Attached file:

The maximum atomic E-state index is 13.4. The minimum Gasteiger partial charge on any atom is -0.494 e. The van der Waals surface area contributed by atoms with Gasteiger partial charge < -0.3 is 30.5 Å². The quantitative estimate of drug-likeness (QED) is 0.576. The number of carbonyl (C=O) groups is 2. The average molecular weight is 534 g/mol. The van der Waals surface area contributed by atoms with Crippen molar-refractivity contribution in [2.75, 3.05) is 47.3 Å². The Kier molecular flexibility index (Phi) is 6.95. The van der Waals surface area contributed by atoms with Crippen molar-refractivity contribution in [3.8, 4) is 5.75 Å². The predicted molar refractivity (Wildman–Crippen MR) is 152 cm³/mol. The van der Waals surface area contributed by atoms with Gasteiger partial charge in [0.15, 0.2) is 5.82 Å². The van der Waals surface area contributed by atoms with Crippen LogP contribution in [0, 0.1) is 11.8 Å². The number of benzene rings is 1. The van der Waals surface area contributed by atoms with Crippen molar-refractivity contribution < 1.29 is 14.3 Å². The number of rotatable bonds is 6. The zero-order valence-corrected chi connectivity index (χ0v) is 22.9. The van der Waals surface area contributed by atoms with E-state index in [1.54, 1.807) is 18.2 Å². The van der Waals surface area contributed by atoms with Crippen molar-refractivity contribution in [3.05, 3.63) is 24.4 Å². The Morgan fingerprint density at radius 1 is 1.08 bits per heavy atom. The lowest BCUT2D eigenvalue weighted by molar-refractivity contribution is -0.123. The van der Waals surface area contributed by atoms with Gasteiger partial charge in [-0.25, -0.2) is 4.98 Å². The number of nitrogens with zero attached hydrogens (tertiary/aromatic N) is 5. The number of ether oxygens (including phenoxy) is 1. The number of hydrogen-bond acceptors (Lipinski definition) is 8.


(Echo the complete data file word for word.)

The maximum atomic E-state index is 13.4. The minimum Gasteiger partial charge on any atom is -0.494 e. The van der Waals surface area contributed by atoms with Gasteiger partial charge < -0.3 is 30.5 Å². The quantitative estimate of drug-likeness (QED) is 0.576. The number of carbonyl (C=O) groups is 2. The average molecular weight is 534 g/mol. The van der Waals surface area contributed by atoms with Crippen molar-refractivity contribution in [2.75, 3.05) is 47.3 Å². The Kier molecular flexibility index (Phi) is 6.95. The van der Waals surface area contributed by atoms with Crippen molar-refractivity contribution in [3.8, 4) is 5.75 Å². The predicted molar refractivity (Wildman–Crippen MR) is 152 cm³/mol. The van der Waals surface area contributed by atoms with Gasteiger partial charge in [0.15, 0.2) is 5.82 Å². The van der Waals surface area contributed by atoms with Crippen LogP contribution in [0, 0.1) is 11.8 Å². The number of benzene rings is 1. The van der Waals surface area contributed by atoms with Crippen molar-refractivity contribution < 1.29 is 14.3 Å². The number of rotatable bonds is 6. The zero-order valence-corrected chi connectivity index (χ0v) is 22.9. The van der Waals surface area contributed by atoms with E-state index in [1.54, 1.807) is 18.2 Å². The van der Waals surface area contributed by atoms with Crippen molar-refractivity contribution in [3.05, 3.63) is 24.4 Å². The Morgan fingerprint density at radius 1 is 1.08 bits per heavy atom. The lowest BCUT2D eigenvalue weighted by molar-refractivity contribution is -0.123. The van der Waals surface area contributed by atoms with Gasteiger partial charge in [-0.25, -0.2) is 4.98 Å². The number of nitrogens with zero attached hydrogens (tertiary/aromatic N) is 5. The number of ether oxygens (including phenoxy) is 1. The number of hydrogen-bond acceptors (Lipinski definition) is 8.